ASP.NET vulnerability in Microsoft Exchange [FIXED]

On the 17th of September, Microsoft  released Microsoft Security Advisory (2416728) which detailed an information disclosure vulnerability in ASP.NET. All versions of Microsoft Exchange since 2003 use ASP.NET in a way in which the vulnerability could exist and the MS Exchange Team told administrators to look out for warnings in the application log that looked similar to: -
Event code: 3005 Event message: An unhandled exception has occurred. Event time: 11/11/1111 11:11:11 AM Event time (UTC): 11/11/1111 11:11:11 AM Event ID: 1309 Event sequence: 133482 Event occurrence: 44273 Event detail code: 0 Application information: Application domain: c1db5830-1-129291000036654651 Trust level: Full Application Virtual Path: / Application Path: C:fooTargetWebApplication Machine name: FOO Process information: Process ID: 3784 Process name: WebDev.WebServer40.exe Account name: foo Exception information: Exception type: CryptographicException Exception message: Padding is invalid and cannot be removed.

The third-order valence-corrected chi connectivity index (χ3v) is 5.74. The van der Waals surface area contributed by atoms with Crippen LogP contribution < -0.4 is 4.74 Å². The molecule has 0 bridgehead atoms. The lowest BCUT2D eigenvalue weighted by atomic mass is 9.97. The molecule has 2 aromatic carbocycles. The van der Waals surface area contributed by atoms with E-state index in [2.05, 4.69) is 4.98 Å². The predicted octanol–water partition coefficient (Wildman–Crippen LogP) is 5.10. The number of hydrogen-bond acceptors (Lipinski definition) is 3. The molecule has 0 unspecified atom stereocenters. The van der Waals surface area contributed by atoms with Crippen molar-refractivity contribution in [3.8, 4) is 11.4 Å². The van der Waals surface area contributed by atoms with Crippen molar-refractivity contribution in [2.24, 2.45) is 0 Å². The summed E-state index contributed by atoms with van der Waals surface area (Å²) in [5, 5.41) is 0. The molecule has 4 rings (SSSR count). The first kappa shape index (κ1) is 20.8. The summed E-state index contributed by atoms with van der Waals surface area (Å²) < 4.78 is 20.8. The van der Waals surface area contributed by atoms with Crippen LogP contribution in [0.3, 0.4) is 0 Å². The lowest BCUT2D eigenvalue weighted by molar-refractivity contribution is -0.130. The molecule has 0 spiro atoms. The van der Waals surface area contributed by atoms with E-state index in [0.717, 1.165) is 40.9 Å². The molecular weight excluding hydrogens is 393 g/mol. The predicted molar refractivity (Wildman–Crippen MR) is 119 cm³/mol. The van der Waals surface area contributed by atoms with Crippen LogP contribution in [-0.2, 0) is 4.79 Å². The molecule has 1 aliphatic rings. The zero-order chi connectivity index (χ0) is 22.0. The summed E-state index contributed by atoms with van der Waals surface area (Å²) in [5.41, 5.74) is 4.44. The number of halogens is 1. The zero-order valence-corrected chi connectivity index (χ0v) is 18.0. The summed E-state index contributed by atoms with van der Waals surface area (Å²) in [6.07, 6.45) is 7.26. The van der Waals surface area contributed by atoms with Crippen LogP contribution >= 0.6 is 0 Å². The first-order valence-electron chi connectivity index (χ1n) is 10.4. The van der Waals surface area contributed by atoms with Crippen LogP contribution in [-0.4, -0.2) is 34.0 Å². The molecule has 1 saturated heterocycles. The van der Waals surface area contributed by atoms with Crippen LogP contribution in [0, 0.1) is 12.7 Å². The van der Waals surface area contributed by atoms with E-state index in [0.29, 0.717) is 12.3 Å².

Even this is not a clear indicator that a system was under attack as it could exist for many legitimate reasons. They simply asked that if you see inexplicable versions of this and increased quantities of it that you investigate a bit deeper. Thankfully today Microsoft announced the release of a security patch that will fix this vulnerability! The Exchange Team say:
"The Exchange Server team has completed validation of this fix against Microsoft Exchange Server 2010, 2007 and 2003 and we are pleased to report that we have not identified any issues related to the application of this patch on an Exchange Server. We recommend that Exchange customers consider applying this fix to all of their Exchange Servers which have an affected version of ASP.NET installed on the underlying Operating System in a timely manner to help protect against any attempts to exploit this vulnerability within their environment."
So if you are a company that applies hotfixes and security patches only after serious testing, you better get on with it as this vulnerability is fixable so you have no excuses if you get exploited through it. Good one Microsoft. Turning around a vulnerability from announcement on the 17th to repair on the 28th. That is a record 11 days!